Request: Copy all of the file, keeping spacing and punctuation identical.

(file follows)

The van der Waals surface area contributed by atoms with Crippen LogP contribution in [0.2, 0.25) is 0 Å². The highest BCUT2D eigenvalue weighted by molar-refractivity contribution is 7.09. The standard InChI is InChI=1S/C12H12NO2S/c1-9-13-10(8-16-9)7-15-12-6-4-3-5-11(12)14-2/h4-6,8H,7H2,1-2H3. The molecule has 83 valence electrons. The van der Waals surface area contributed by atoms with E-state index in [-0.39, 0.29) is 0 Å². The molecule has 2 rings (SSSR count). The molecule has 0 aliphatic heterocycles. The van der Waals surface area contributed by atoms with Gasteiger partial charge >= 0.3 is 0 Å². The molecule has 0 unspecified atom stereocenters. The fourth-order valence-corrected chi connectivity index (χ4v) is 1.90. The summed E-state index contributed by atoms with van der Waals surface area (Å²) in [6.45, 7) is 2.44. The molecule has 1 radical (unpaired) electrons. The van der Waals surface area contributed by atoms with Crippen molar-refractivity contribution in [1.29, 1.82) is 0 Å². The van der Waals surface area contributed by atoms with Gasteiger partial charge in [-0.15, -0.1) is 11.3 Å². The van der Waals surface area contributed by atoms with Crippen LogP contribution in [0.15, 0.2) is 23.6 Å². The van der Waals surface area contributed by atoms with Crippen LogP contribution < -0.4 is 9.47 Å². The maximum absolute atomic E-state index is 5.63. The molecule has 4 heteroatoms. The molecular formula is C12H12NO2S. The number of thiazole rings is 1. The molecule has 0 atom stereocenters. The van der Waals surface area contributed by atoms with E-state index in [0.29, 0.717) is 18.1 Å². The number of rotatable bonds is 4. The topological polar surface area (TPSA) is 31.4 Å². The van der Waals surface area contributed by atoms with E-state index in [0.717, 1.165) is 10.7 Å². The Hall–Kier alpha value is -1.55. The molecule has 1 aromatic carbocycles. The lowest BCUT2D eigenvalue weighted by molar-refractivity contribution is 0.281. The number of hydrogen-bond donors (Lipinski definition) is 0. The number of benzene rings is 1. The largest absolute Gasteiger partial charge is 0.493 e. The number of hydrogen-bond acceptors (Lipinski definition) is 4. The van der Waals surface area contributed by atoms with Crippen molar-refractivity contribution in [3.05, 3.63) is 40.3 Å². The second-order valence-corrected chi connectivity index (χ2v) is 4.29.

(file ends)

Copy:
The van der Waals surface area contributed by atoms with Crippen LogP contribution in [0.2, 0.25) is 0 Å². The highest BCUT2D eigenvalue weighted by molar-refractivity contribution is 7.09. The standard InChI is InChI=1S/C12H12NO2S/c1-9-13-10(8-16-9)7-15-12-6-4-3-5-11(12)14-2/h4-6,8H,7H2,1-2H3. The molecule has 83 valence electrons. The van der Waals surface area contributed by atoms with E-state index in [-0.39, 0.29) is 0 Å². The molecule has 2 rings (SSSR count). The molecule has 0 aliphatic heterocycles. The van der Waals surface area contributed by atoms with Gasteiger partial charge >= 0.3 is 0 Å². The molecule has 0 unspecified atom stereocenters. The fourth-order valence-corrected chi connectivity index (χ4v) is 1.90. The summed E-state index contributed by atoms with van der Waals surface area (Å²) in [6.45, 7) is 2.44. The molecule has 1 radical (unpaired) electrons. The van der Waals surface area contributed by atoms with Crippen molar-refractivity contribution in [1.29, 1.82) is 0 Å². The van der Waals surface area contributed by atoms with Gasteiger partial charge in [-0.15, -0.1) is 11.3 Å². The van der Waals surface area contributed by atoms with Crippen LogP contribution in [0.15, 0.2) is 23.6 Å². The van der Waals surface area contributed by atoms with Crippen LogP contribution < -0.4 is 9.47 Å². The maximum absolute atomic E-state index is 5.63. The molecule has 4 heteroatoms. The molecular formula is C12H12NO2S. The number of thiazole rings is 1. The molecule has 0 atom stereocenters. The van der Waals surface area contributed by atoms with E-state index in [0.29, 0.717) is 18.1 Å². The number of rotatable bonds is 4. The topological polar surface area (TPSA) is 31.4 Å². The van der Waals surface area contributed by atoms with E-state index in [0.717, 1.165) is 10.7 Å². The Hall–Kier alpha value is -1.55. The molecule has 1 aromatic carbocycles. The lowest BCUT2D eigenvalue weighted by molar-refractivity contribution is 0.281. The number of hydrogen-bond donors (Lipinski definition) is 0. The number of benzene rings is 1. The largest absolute Gasteiger partial charge is 0.493 e. The number of hydrogen-bond acceptors (Lipinski definition) is 4. The van der Waals surface area contributed by atoms with Crippen molar-refractivity contribution in [3.05, 3.63) is 40.3 Å². The second-order valence-corrected chi connectivity index (χ2v) is 4.29.